Dismiss
InnovationQ will be updated on Sunday, Oct. 22, from 10am ET - noon. You may experience brief service interruptions during that time.
Browse Prior Art Database

Fault Model Verification Technique

IP.com Disclosure Number: IPCOM000112646D
Original Publication Date: 1994-Jun-01
Included in the Prior Art Database: 2005-Mar-27
Document File: 2 page(s) / 35K

Publishing Venue

IBM

Related People

Dibrino, M: AUTHOR [+3]

Abstract

Disclosed is a technique that verifies fault models generated by either automatic or manual methods.

This text was extracted from an ASCII text file.
This is the abbreviated version, containing approximately 88% of the total text.

Fault Model Verification Technique

      Disclosed is a technique that verifies fault models generated
by either automatic or manual methods.

      A fault model is a test representation of circuit schematics.
It is used to generate test patterns for a manufacturing test.

      Once fault models are generated, it is necessary to verify
their functional correctness with respect to design specifications.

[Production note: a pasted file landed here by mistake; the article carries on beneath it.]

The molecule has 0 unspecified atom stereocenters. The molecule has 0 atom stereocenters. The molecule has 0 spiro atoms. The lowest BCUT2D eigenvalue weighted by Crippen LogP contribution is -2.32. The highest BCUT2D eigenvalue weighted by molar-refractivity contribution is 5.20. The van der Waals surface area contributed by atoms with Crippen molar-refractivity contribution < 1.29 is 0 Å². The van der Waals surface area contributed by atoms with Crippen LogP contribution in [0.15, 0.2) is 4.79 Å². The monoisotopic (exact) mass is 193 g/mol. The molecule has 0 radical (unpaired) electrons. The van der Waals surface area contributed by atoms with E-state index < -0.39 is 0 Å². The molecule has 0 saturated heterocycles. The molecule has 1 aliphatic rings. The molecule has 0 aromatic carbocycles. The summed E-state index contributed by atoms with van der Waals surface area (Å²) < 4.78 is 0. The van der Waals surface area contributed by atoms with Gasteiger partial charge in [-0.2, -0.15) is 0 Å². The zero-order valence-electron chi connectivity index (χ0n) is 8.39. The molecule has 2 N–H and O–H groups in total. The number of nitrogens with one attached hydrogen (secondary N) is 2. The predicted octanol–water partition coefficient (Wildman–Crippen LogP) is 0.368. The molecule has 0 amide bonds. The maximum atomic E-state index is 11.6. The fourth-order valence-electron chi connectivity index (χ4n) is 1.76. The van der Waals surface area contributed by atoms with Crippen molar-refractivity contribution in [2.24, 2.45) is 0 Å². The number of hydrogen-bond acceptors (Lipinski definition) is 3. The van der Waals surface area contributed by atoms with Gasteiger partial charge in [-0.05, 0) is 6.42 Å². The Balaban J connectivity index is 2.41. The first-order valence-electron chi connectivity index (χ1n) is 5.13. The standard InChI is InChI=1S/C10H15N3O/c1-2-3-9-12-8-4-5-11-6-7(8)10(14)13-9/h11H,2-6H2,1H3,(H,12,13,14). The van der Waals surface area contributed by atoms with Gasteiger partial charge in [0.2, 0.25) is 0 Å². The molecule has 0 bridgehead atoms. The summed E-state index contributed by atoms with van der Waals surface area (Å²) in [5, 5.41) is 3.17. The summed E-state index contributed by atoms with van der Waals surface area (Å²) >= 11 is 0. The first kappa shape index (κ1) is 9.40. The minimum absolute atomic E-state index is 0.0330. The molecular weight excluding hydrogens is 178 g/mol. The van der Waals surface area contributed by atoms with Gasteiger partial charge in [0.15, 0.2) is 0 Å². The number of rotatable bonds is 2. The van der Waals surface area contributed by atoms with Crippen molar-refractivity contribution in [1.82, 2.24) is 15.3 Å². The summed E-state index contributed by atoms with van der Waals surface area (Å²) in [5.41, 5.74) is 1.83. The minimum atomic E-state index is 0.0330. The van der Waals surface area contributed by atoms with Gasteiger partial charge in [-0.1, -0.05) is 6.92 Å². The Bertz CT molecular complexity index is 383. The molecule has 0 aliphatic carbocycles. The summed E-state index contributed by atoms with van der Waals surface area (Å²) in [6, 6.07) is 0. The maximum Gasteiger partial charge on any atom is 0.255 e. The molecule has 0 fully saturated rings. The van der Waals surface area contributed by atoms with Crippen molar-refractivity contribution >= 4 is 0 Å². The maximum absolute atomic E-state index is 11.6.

In general, a logic designer uses a 'behavior'-type language (e.g.,
DSL) to model the logic function and use a simulator (e.g., TEXSIM)
to simulate functionality.

The following technique is developed to verify fault models:

1.  Each circuit macro has a specific fault model.  The first step is
    to expand it to a logic model that only contains primitive gates.

2.  Using TestBench 6000 (an IBM test generator running in RS6000) or
    an equivalent test generator, one can generate test patterns that
    provide 100% test coverage and store these patterns in a file.
    The expected response of each pattern is also stored in a file.

3.  Convert these test patterns and their responses into a target
    simulator (e.g., TEXSIM) format.

4.  Simulate these newly-formatted test patterns on a DSL that
    represents the behavior of the circuit macro under test.

5.  For each test pattern, compare TB6000 response with the simulated
    result of a DSL pattern.

6.  If all responses of all test patterns are matched, we conclude
    that both t...